Fuel metabolism in fasted newborn rabbits

J Dev Physiol. 1979 Aug;1(4):267-81.


Newborn rabbits delivered by Caesarean section at term were fasted for 72 h at 36 degrees C. Despite the abrupt interruption of maternal supply of energy substrates, glycaemia remains stable for 4 h after birth. This can be related to glucose production via rapid liver glycogenolysis; however, indirect evidence suggests that gluconeogenesis could also contribute to glucose production during this period. There is a selective decrease in the concentrations of gluconeogenic substrates and a suitable hormonal environment for gluconeogenesis as decreased insulin and increased glucagon concentration just after birth. The relative hypoglycaemia which develops after 6 h of life (2.6 mM at 72 h), despite high blood concentrations of non-esterified fatty acids and ketone bodies is not due to a deficient gluconeogenesis per se, as injection of gluconeogenic substrates to 72 h fasted newborns produces a three-fold increase in plasma glucose concentration. It is suggested that this relative hypoglycaemia is secondary to limited gluconeogenic substrate availability in the form of low circulting concentrations of gluconeogenic amino acids.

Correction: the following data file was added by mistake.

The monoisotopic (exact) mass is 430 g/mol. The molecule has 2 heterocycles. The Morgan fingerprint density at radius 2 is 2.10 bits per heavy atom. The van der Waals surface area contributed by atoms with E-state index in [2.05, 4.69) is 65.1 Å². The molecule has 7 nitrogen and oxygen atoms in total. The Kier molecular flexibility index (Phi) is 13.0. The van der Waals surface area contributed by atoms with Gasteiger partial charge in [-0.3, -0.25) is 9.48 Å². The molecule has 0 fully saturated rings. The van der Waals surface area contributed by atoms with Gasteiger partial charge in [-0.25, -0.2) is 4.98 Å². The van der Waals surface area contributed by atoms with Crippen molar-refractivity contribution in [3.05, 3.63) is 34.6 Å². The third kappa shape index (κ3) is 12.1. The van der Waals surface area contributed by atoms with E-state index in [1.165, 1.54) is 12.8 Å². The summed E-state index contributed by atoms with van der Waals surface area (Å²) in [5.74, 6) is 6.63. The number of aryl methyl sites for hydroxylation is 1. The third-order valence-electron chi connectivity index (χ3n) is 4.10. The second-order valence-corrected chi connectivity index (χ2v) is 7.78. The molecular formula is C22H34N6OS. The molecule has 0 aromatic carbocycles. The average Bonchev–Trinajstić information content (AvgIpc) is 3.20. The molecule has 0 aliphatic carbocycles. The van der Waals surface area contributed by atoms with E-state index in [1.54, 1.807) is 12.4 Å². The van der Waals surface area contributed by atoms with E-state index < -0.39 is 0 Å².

MeSH terms

  • Amino Acids / blood
  • Animals
  • Animals, Newborn
  • Blood Glucose / metabolism
  • Energy Metabolism*
  • Fasting*
  • Fatty Acids, Nonesterified / blood
  • Gluconeogenesis
  • Glycerol / blood
  • Hypoglycemia / blood
  • Ketone Bodies / blood
  • Liver Glycogen / metabolism
  • Rabbits


  • Amino Acids
  • Blood Glucose
  • Fatty Acids, Nonesterified
  • Ketone Bodies
  • Liver Glycogen
  • Glycerol